The equilibrium potential of zinc is -763 mV vs. SHE (-1000 mv vs SCE) and therefore it is anodic to iron (equilibrium potential -440 mV vs. SHE). However, the polarity of the zinc-iron couple could reverse, with the iron becoming anodic to the zinc when the temperature is raised above 60oC in an aerated electrolyte. This limits the use of zinc anodes to ambient temperature applications. Zinc anodes are generally specified to strict chemical compositions because of harmful impurities which impair the performance of the anode. The most detrimental impurity is iron. If present in excess of 0.0014%, iron will precipitate out as discrete intermetallic particles which will set up local galvanic cells on the zinc anode.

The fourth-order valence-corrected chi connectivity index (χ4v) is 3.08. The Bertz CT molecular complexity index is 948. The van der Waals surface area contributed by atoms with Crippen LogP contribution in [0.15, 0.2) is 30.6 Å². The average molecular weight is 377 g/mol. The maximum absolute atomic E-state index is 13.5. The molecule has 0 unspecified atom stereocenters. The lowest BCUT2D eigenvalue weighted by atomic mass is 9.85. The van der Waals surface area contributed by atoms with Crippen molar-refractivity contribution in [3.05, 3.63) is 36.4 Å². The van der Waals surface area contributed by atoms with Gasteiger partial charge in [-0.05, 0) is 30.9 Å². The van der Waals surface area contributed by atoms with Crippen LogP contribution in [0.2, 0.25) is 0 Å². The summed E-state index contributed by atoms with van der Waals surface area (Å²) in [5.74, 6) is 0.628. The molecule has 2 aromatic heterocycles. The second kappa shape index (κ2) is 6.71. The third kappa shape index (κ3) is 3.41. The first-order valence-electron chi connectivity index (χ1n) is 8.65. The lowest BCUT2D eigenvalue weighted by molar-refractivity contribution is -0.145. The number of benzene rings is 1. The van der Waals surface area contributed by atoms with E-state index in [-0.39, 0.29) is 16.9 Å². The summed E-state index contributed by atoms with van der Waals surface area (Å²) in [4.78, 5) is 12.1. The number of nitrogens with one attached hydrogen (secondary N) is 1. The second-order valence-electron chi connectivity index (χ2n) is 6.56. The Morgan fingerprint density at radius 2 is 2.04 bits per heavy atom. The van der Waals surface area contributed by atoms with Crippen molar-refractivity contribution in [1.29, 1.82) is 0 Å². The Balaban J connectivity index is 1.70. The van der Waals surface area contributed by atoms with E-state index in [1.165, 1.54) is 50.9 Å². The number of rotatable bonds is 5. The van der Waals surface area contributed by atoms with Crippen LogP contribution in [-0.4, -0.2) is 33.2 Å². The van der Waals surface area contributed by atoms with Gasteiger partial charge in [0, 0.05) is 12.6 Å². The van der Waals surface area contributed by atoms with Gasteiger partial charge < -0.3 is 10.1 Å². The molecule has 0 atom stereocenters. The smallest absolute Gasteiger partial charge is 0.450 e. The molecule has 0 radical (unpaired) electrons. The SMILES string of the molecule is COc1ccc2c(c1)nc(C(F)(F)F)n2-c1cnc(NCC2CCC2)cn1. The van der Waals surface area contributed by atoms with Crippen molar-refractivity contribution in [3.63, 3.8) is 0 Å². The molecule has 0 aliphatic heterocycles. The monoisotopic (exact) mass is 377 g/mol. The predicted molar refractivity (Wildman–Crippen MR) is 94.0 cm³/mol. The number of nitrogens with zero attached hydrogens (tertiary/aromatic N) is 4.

This has the effect of reducing anode efficiency. Moreover, the corrosion products of this self corrosion, namely the electrically non-conductive zinc hydroxide, tend to induce passivity making the anode redundant. This problem is effectively overcome by the addition of aluminum and silicon which combine with the iron to form less harmful intermetallics. Cadmium is also added to promote uniform corrosion and the formation of non-adherent corrosion products. As a result anode efficiencies greater than 90% can be achieved. Zinc anodes, because of their driving voltage, are suitable for the protection of coated pipelines in high conductivity electrolytes, such as in seawater, and at ambient temperatures. Zinc anodes are also used in applications where spark hazards need to be avoided as in storage tanks containing flammable hazards.